Good luck going through Heathrow - it must be the dirtiest airport in Europe. Going to NY I routed through Brussels on the way out which gets 10 out 10 for cleanliness - I missed my return flight and was routed through Heathrow where I had to spend the day waiting for a connexion - it was horrific. After four hours at JFK + a nine hour flight, I was longing, indeed gasping, for a cigarette ... they have a smoking room about the size of a toilet with ventilators installed - the nicotine was literally running down the walls - okay, so I shouldn't smoke but I do - so I smoked outside the smoking room and of course nearly got arrested ... finished the cigarette though!

At December 04, 2006 5:29 PM, Blogger Bill Taylor said...

With only a handful of exceptions, airports in general are becoming more and more like bus stations (though buses are rather more comfortable than the economy section of an airliner these days). And in the U.S., they're so paranoid about security that it adds needless insult (they seem to think that being even remotely pleasant lessens their effectiveness) to injury.

At December 04, 2006 6:10 PM, Anonymous Anonymous said...

Hey, Bill! English security has been trained by the Americans at Heathrow and Gatwick - don't joke, you will be hauled to one side in a flash!

Despite all their controls, it would appear that it isn't too difficult to get into the country with some polonium-210 - they are so busy making you throw away your bottled water and toothpaste that obviously something as mundane as radioactive material is overlooked.

At December 04, 2006 6:28 PM, Blogger Bill Taylor said...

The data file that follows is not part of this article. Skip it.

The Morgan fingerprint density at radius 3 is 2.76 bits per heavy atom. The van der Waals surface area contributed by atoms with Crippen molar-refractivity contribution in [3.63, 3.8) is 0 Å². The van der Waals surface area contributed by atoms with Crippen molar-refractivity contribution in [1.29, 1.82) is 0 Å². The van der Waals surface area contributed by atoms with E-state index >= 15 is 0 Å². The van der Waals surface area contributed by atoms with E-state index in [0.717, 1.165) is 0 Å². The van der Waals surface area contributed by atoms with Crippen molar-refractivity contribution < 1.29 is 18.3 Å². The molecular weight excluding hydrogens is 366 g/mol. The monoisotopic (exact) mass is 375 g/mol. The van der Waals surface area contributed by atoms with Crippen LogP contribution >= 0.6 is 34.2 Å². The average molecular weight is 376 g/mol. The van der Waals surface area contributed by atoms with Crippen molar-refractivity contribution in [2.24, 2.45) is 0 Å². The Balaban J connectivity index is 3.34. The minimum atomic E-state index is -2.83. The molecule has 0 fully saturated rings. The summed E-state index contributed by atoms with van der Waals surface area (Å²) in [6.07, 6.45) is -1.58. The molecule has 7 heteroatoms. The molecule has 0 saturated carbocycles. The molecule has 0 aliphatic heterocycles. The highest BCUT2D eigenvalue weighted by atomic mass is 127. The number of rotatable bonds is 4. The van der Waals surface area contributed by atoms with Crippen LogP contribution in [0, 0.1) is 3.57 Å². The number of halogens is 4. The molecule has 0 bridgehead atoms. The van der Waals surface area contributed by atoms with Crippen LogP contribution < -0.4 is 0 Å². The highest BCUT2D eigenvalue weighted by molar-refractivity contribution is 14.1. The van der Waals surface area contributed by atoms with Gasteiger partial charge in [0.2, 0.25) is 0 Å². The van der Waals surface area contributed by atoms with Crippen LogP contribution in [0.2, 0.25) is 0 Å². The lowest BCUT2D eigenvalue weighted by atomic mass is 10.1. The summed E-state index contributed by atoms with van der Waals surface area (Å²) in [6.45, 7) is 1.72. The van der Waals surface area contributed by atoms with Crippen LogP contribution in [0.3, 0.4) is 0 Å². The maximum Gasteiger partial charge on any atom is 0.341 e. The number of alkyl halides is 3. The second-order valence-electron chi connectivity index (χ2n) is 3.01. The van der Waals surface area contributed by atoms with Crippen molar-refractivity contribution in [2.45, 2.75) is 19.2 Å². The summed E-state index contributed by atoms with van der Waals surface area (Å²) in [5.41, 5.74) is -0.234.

I've been to China twice and getting in and out of there is easier (seriously) than getting into the U.S. When you fly to the States from Toronto, you go through U.S. customs and immigration at the airport here and it can be a nightmare. Talk about being a foreigner in your own country. My wife, born and raised in the U.S., is routinely given a hard time because she also now has Canadian citizenship. The American officials, conveniently forgetting that they, too, live in Toronto, seem to take it as a personal insult.

At December 04, 2006 8:42 PM, Blogger richard of orléans said...

In Paris the other day I saw a novel approach to creating traffic jams. The new tramway blocks up the key traffic route, the Boulevards Marechaux. So of course they were running the tramway smack in the middle of the rush hour to maximise the congestion. Normal you say, people want to get home on the tramway. Not quite. The tramway was taking no passengers.

At December 05, 2006 3:28 AM, Anonymous Sedulia said...

The mayor has the commendable aim of lowering pollution by decreasing automobile traffic. But what about first insuring people will be able get around some other way?

That's the missing part of his equation.

(Enjoying your blog. What about a photo of the view before you leave?)

At December 05, 2006 11:32 AM, Anonymous Anonymous said...

All my flying is done these days from Montpellier to Stansted. The design of Montpellier airport is such that there is no public viewing area of the aircraft taking off and landing. Not even from the restaurant. You only have this privilege if you have a ticket to fly. Seems a bit of a shame really.

At December 05, 2006 2:37 PM, Blogger Bill Taylor said...

Do people still go to airports to watch airliners landing and taking off? Other than rabid planespotters?